Bishop Joseph C. Bambera begins Palm Sunday Mass in the Cathedral Prayer Garden on Wyoming Avenue. (Photos/Mike Melisky)

SCRANTON – The Most Reverend Joseph C. Bambera, Bishop of Scranton, began Holy Week by serving as principal celebrant and homilist at a Pontifical Mass of Palm Sunday of the Lord’s Passion at the Cathedral of Saint Peter on April 10.

Hundreds of people attended the service, which was broadcast live on CTV: Catholic Television of the Diocese of Scranton.

“How very much we need this Holy Week to help us face the struggles, the pain, the disappointment, the fear and the anxieties engulfing our lives and our world these days and to take them to the only place where they can be transformed into hope,” Bishop Bambera said. “That place, brothers and sisters, is at the foot of the Cross of Jesus.”

Noting the difficulties of the COVID-19 pandemic for the last two years as well as the most recent War in Ukraine, the bishop said, “Our world and our lives just can’t seem to catch a break.”

Palm Sunday, or Passion Sunday, is when the Church remembers Christ’s entrance into Jerusalem. It is the beginning of Holy Week, the most solemn week in the Church’s liturgical year.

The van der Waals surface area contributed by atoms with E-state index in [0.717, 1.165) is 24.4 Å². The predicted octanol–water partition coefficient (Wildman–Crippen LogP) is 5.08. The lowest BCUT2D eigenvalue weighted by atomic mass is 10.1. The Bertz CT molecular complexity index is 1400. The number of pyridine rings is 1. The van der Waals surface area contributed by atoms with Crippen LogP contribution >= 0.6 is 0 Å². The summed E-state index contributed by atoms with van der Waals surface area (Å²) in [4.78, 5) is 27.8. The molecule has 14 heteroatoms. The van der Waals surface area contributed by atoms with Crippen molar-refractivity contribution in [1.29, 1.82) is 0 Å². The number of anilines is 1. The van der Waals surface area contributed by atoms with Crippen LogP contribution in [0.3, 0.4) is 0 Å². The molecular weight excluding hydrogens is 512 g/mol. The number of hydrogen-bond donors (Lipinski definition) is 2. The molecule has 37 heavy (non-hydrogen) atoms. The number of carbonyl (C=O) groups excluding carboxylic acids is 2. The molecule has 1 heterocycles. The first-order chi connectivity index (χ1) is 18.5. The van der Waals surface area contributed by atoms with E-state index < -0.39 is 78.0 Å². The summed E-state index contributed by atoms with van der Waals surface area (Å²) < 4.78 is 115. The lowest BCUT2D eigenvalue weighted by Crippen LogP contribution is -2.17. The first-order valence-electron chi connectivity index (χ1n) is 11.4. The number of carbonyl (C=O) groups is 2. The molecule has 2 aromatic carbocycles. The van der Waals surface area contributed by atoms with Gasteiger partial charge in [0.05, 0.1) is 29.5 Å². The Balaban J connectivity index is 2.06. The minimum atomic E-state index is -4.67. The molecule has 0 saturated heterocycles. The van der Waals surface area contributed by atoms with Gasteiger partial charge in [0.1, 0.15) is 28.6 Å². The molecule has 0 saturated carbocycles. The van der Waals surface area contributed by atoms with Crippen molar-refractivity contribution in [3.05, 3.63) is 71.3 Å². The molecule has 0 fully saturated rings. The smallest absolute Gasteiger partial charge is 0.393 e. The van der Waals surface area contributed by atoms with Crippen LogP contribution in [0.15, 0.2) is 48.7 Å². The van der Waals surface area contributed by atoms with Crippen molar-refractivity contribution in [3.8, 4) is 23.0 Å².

“Our willingness to humbly turn to Jesus as the only source of our true and lasting hope has the power to open our lives to the mystery of God’s saving grace and his promise of life and peace,” the bishop added.

For the first time since 2019, the Pontifical Mass for Palm Sunday began in the Cathedral Prayer Garden on Wyoming Avenue. It was followed by a solemn procession to the Cathedral Church.

Two children hold palms during Mass at the Cathedral. Palm Sunday is the day in which the Church remembers Christ’s entrance into Jerusalem.

Inside, the faithful heard the Passion from the Gospel of Luke – a version that Bishop Bambera said explains the extraordinary compassionate and loving nature of Jesus.

“Only in Saint Luke’s Gospel does Jesus heal the severed ear of the high priest’s servant. Only in Luke, struggling under the weight of the Cross, does Jesus stop to console the women of Jerusalem who grieve for themselves and their children and only in Luke’s Passion story do we hear Jesus pray for his executioners and promise paradise to the penitent thief crucified with him,” the bishop said.

Because Jesus is both compassionate and merciful, the bishop encouraged all people to draw closer to Him this Holy Week.

“Jesus is found with all who suffer for he knows the paths they- and we – trod because he made them his own,” he said.